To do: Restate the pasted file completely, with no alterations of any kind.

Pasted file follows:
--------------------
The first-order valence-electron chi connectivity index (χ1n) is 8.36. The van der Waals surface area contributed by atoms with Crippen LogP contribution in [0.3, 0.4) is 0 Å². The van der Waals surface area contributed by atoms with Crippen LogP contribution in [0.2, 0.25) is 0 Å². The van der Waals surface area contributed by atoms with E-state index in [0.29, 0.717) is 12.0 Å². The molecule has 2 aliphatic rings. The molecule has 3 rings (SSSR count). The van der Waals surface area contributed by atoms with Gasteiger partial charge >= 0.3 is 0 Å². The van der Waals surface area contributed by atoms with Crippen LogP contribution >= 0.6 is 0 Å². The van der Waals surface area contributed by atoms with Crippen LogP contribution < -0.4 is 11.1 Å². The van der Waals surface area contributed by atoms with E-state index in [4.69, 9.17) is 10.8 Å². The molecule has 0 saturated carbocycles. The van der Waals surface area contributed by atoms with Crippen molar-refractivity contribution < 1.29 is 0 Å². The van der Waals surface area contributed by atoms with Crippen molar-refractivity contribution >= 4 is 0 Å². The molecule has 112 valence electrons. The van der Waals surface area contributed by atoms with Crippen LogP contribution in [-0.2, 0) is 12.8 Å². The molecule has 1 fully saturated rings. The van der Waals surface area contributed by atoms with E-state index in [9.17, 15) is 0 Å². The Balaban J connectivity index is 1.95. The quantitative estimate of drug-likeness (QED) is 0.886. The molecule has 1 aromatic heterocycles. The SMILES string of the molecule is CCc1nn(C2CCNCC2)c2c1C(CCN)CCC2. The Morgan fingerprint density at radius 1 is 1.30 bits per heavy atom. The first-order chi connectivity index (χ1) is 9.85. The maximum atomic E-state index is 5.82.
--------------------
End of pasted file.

The first-order valence-electron chi connectivity index (χ1n) is 8.36. The van der Waals surface area contributed by atoms with Crippen LogP contribution in [0.3, 0.4) is 0 Å². The van der Waals surface area contributed by atoms with Crippen LogP contribution in [0.2, 0.25) is 0 Å². The van der Waals surface area contributed by atoms with E-state index in [0.29, 0.717) is 12.0 Å². The molecule has 2 aliphatic rings. The molecule has 3 rings (SSSR count). The van der Waals surface area contributed by atoms with Gasteiger partial charge >= 0.3 is 0 Å². The van der Waals surface area contributed by atoms with Crippen LogP contribution >= 0.6 is 0 Å². The van der Waals surface area contributed by atoms with Crippen LogP contribution < -0.4 is 11.1 Å². The van der Waals surface area contributed by atoms with E-state index in [4.69, 9.17) is 10.8 Å². The molecule has 0 saturated carbocycles. The van der Waals surface area contributed by atoms with Crippen molar-refractivity contribution < 1.29 is 0 Å². The van der Waals surface area contributed by atoms with Crippen molar-refractivity contribution >= 4 is 0 Å². The molecule has 112 valence electrons. The van der Waals surface area contributed by atoms with Crippen LogP contribution in [-0.2, 0) is 12.8 Å². The molecule has 1 fully saturated rings. The van der Waals surface area contributed by atoms with E-state index in [9.17, 15) is 0 Å². The Balaban J connectivity index is 1.95. The quantitative estimate of drug-likeness (QED) is 0.886. The molecule has 1 aromatic heterocycles. The SMILES string of the molecule is CCc1nn(C2CCNCC2)c2c1C(CCN)CCC2. The Morgan fingerprint density at radius 1 is 1.30 bits per heavy atom. The first-order chi connectivity index (χ1) is 9.85. The maximum atomic E-state index is 5.82.